Gardner, Portman endorse Trump for 2020

Gardner, Portman endorse Trump for 2020
© Greg Nash

Sen. Cory GardnerCory Scott GardnerDemocrats feel political momentum swinging to them on impeachment Senate Republicans confident they'll win fight on witnesses Tensions between McConnell and Schumer run high as trial gains momentum MORE (R-Colo.) is throwing his support behind President TrumpDonald John TrumpTrump denies telling Bolton Ukraine aid was tied to investigations Former senior Senate GOP aide says Republicans should call witnesses Title, release date revealed for Bolton memoir MORE’s 2020 reelection bid, a move that could stir trouble for his own electoral prospects next year.

Gardner, a onetime critic of Trump, told IJR that he was backing the president, because he believed Trump would do right by the people of Colorado.

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“Look, there are things here – look, I’ve made it very clear that where I agree with the president, we will agree or where I disagree, we will disagree,” Gardner said. “But I’m going to fight like hell for Colorado, and we’ve done some good things for Colorado.”

The endorsement could carry some political risk for Gardner. He’s up for reelection in 2020 in a state that has moved increasingly in Democrats’ favor in recent years.

In the 2018 midterms, Democrat Jason CrowJason CrowImpeachment manager dismisses concerns Schiff alienated key Republican votes: 'This isn't about any one person' Sunday shows preview: Lawmakers prepare for week two of impeachment trial Female impeachment managers say American public know a 'rigged' trial when they see one MORE defeated then-Rep. Mike CoffmanMichael (Mike) Howard CoffmanBottom Line Koch political arm endorses Colorado Sen. Gardner 20 years after Columbine, Dems bullish on gun reform MORE (R-Colo.) by more than 11 points, flipping a district that Republicans had tried desperately to hold onto.

Likewise, Democrat Jared PolisJared Schutz PolisColorado governor pardons woman who sought sanctuary in churches to avoid deportation Democrats spend big to put Senate in play Drudge faces conservative pushback after mocking Trump's Colorado wall comment MORE won his race to succeed former Gov. John Hickenlooper, extending the party’s decade-long grip on the governor’s mansion.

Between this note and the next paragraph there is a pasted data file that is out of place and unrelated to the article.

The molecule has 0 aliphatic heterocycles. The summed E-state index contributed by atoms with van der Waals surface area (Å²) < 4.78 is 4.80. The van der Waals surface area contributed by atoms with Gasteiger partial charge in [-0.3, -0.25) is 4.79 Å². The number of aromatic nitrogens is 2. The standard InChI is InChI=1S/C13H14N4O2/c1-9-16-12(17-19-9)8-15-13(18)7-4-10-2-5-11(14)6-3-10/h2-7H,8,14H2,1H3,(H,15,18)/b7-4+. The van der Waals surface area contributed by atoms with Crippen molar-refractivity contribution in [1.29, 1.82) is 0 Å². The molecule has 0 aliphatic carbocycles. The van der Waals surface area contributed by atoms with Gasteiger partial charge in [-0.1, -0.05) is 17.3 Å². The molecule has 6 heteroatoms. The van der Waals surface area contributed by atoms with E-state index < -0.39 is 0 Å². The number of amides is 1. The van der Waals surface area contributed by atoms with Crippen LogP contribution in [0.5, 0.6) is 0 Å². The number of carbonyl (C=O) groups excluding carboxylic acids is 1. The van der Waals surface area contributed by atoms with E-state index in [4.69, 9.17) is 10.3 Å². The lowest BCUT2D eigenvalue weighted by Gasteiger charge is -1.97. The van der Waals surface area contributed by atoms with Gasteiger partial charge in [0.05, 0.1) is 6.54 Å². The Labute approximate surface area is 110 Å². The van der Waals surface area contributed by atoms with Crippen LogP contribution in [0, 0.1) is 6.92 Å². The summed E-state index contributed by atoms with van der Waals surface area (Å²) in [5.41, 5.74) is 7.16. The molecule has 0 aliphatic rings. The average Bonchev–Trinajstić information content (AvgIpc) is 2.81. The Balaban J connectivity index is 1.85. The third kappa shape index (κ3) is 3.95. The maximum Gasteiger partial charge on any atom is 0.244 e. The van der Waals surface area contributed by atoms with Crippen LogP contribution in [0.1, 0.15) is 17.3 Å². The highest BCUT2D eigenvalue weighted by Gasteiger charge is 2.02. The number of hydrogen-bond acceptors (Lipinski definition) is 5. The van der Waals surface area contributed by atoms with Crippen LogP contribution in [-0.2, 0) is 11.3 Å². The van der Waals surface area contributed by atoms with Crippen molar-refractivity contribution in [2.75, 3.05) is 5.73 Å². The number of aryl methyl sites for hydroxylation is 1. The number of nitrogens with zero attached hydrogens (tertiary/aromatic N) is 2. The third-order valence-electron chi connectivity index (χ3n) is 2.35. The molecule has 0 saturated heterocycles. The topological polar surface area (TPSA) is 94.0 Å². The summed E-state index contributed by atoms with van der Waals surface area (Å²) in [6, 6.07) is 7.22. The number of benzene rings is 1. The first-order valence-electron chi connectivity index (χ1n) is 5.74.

Another previous Republican critic of Trump, Sen. Rob PortmanRobert (Rob) Jones PortmanSenate Republicans confident they'll win fight on witnesses Collins walks impeachment tightrope The Hill's Morning Report - Trump trial begins with clashes, concessions MORE (R-Ohio), also offered his endorsement to the president, telling IJR that he was backing Trump, because he’s already in the White House.

“He’s the incumbent,” Portman said. “I mean, he’s in office, I work with him every day.”

“I disagree with him publicly and privately when appropriate,” he added. “But I also get a lot done, and I get that done with him. So we work with the White House, and I think that’s important for Ohio.”

Unlike Gardner, Portman isn’t up for reelection next year. But the Ohio Republican’s endorsement could potentially give Trump a boost in Ohio, one of the nation’s closest-watched electoral battlegrounds.

Trump carried the state in 2016. But a win there in 2020 is likely to be crucial for Trump if he hopes to get another term in the White House.

Other GOP senators were more reluctant to say whether they would support Trump in 2020, including Sen. Susan CollinsSusan Margaret CollinsDemocrats step up pressure over witnesses after Bolton bombshell Impeachment manager dismisses concerns Schiff alienated key Republican votes: 'This isn't about any one person' Kaine: GOP senators should 'at least' treat Trump trial with seriousness of traffic court MORE (Maine), who is expected to face a tough reelection bid next year.

Collins, who has a reputation as a more moderate Republican, drew Democratic ire in October when she said that she would vote to confirm Supreme Court Justice Brett KavanaughBrett Michael KavanaughDemocrats Manchin, Jones signal they're undecided on Trump removal vote Collins walks impeachment tightrope Supreme Court sharply divided over state aid for religious schools MORE, who faced sexual misconduct allegations stretching back to his high school days.

Asked by IJR whether she would back Trump in 2020, Collins demurred.

“Look, I’m not worried about that right now,” she said. “I’m going to concentrate on 2020 when we get to 2020.”